In other words, I’m riding out the saddle long before the road is steep enough to cause major weight distribution issues. You’d have to be riding with some serious power or super low gears or cadence to be sat down on a road bike at 20% or more? I was on 34x32 and I’m not a fan of riding out the saddle so I’ll stay seated as long as possible,

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Classic photo from Hardknott (Photo by Steve Fleming)

Note the guy on the right who is pulling an unintentional wheelie.
I am not tall (5’10"/178cm) so can’t add much to this but going up Hardknott I’m either out of the saddle or on the hoods with dropped elbows, never on the tops.

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Yep exactly. Plus you just reminded me. My TR forum profile pics is one of Steve’s, on Hardknott Pass:

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I’m 5”11 and tend to be quite far forward. Maybe too much but I guess we each have a “style”. :grinning:

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Lee McCormick unlocked steep MTB climbs for me. I’ll talk about it on the podcast in detail.

Short answer:

  • stand almost straight up with hips next to bars
  • pull back with both hands at once (this was the key for me). It levers your rear wheel into the ground for traction.
  • you sort of “hump the bars” with each pedal stroke and pull back.

I haven’t tried it in a road bike yet but I was able to climb stuff that I’ve never thought I’d be able to climb with this technique.

It would be really hard to do for a long climb. Works well for loose MTB steep pitches.

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Have you even ridden the Fred if you don’t have the photo!

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I still don’t quite get what it has to do with being tall… I get that a tall rider has a higher center of gravity than a shorter rider, but is this an issue for a tall, very light rider?
I have never had balancing issues on a climb. I am tall (191cm) but also light (70 ish kg).

If you think about it like this there is a stability envelope shaped like a triangle. The base is the ‘horizontal’ distance between the contact patches. Steeper incline less horizontal distance. So long as the center of gravity remains in side that you’re good. Get your CoG out the rear of the triangle: front wheel up. Taller people have less margin horizontally as we are further up the triangle. Any number of reasons why you have more margin than most tall guys.

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Yup, running short on time, but here is what I sketched up real quick.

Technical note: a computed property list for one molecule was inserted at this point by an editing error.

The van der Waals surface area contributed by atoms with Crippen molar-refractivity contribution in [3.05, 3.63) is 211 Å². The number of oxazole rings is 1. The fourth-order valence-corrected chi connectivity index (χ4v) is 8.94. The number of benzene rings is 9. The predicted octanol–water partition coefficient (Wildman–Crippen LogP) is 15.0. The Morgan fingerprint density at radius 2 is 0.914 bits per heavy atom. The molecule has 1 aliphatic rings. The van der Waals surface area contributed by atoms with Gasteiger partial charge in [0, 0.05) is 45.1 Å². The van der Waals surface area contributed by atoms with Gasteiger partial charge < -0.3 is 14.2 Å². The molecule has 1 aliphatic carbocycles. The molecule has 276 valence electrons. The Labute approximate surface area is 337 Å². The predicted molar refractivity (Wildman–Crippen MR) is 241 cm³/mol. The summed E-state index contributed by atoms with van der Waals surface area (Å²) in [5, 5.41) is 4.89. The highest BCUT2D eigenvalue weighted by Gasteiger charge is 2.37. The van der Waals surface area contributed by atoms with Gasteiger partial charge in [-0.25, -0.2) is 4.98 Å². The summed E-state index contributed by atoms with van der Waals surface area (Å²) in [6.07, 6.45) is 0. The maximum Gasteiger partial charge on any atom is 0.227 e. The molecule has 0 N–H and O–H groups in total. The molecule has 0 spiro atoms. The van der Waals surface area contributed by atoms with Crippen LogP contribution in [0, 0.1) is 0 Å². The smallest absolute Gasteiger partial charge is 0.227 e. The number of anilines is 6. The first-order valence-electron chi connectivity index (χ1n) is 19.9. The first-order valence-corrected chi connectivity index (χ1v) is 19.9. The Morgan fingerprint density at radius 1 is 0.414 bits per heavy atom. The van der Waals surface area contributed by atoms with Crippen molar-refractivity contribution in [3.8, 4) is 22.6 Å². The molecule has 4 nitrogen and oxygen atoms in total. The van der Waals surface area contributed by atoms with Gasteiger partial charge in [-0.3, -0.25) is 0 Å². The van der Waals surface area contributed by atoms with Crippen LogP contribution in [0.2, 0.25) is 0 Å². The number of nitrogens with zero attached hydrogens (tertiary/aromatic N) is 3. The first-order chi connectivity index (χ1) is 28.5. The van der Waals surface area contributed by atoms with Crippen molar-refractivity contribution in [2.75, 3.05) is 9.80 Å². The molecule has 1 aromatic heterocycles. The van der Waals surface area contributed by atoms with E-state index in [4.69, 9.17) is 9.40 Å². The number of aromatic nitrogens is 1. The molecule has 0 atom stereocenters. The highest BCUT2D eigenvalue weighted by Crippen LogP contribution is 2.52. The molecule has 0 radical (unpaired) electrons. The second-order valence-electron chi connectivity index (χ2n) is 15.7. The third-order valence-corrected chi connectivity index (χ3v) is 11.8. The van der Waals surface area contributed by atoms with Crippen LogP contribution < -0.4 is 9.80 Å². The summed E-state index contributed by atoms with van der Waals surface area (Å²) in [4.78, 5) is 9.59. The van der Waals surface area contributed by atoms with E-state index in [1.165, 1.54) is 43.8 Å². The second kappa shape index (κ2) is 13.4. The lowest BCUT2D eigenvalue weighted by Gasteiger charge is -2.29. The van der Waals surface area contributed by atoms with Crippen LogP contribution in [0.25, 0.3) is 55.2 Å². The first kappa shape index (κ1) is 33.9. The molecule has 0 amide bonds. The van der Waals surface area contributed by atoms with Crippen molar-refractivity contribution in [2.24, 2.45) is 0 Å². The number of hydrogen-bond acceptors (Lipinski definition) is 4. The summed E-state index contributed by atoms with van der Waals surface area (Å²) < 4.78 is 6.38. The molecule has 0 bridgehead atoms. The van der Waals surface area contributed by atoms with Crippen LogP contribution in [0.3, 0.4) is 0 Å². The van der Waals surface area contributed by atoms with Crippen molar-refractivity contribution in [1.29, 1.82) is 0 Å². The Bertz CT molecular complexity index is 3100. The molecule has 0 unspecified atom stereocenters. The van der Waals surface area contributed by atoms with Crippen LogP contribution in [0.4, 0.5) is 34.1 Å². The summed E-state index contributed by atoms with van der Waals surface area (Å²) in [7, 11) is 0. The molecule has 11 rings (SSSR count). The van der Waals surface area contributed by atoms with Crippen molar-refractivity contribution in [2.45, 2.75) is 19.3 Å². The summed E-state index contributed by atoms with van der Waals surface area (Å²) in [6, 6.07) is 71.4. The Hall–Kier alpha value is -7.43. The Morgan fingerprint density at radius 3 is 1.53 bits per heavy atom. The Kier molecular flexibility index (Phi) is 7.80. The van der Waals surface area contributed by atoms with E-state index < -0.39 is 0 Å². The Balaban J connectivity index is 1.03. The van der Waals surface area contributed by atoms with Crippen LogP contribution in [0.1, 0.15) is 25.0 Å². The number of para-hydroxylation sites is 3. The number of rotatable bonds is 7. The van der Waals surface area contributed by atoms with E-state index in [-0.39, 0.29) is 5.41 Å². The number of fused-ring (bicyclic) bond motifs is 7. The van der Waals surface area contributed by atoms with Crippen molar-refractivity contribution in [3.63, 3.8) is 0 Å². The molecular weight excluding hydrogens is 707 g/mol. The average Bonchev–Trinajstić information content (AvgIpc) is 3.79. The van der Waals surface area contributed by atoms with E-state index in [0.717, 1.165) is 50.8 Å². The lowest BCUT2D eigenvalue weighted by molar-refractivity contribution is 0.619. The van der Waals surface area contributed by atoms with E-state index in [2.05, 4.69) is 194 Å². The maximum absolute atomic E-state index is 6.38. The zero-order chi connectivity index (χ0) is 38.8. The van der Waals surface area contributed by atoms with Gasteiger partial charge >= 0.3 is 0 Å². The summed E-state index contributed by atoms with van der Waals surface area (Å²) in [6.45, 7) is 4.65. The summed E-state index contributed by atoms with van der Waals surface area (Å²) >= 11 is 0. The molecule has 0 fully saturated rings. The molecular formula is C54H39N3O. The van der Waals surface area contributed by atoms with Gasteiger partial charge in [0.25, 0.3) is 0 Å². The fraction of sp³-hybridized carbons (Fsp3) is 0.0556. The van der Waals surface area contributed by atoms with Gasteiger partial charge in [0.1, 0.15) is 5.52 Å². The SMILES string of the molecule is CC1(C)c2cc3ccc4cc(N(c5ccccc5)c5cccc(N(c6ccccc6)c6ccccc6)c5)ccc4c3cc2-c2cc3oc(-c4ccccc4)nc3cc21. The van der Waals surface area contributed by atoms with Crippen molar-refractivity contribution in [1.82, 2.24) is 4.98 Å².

The issue is that as the rider is taller, the saddle height increases, and yields a center of mass further over the rear wheel compared to shorter riders. Again, this is with consideration of bike design, and the common chainstay length relative to bottom bracket. Means that the higher your seat height, the more rearward your center of mass over the rear wheel.

  • Rider center of mass is around the belly button.
  • Line from center of rear wheel goes perpendicular to the road surface.
  • Line from that tire contact patch goes up vertically.
  • Horizontal line from that vertical to estimated rider center of mass.
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Is this an argument for straight seat posts, as opposed to setback, for tall people? It seems like having your seat further back in relation to the BB would matter to some degree all the time, not just climbing.

Most likely not “straight” if you mean vertical to the ground (or line between the axles). That would lead to super odd position over the bottom bracket and therefore the pedals. TT & Tri bikes have seat tube angles around 78-80* where road bikes are 70-75*. Doesn’t seem to be a huge difference until you see how that impacts the actual feel on the bike.

As I mentioned above, the more likely adjustment to handle rider size is to alter chainstay length along the size run. Bike makers already adjust the front center (bb to front axle) via changing the wheel base. And some (many/most?) do alter seat tube angle along the size range too. But chainstay length is very likely to be the same from a 48cm up to a 64cm bike, which is not “ideal”.

Here is the new SL7 Tarmac:

  • Note that the Seat Tube Angle does change, but it actually slackens on the larger sizes. This leads to the rear shift of the rider center of mass even at the same saddle height (I realize the oversimplification on fore-aft position purely along the STA, but do so to keep things easier for discussion).
  • And it gets even worse when you consider that slack angle with a longer seat height setting. So this is a double shift in the wrong direction with respect to stability on the rear wheel.
  • See the Chainstay Length is identical on the full size range.
  • Only Front Center and Wheelbase change to the better in this bike.
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Thanks for the detailed response! I just meant “straight” as in no setback, as compared to setback seat posts.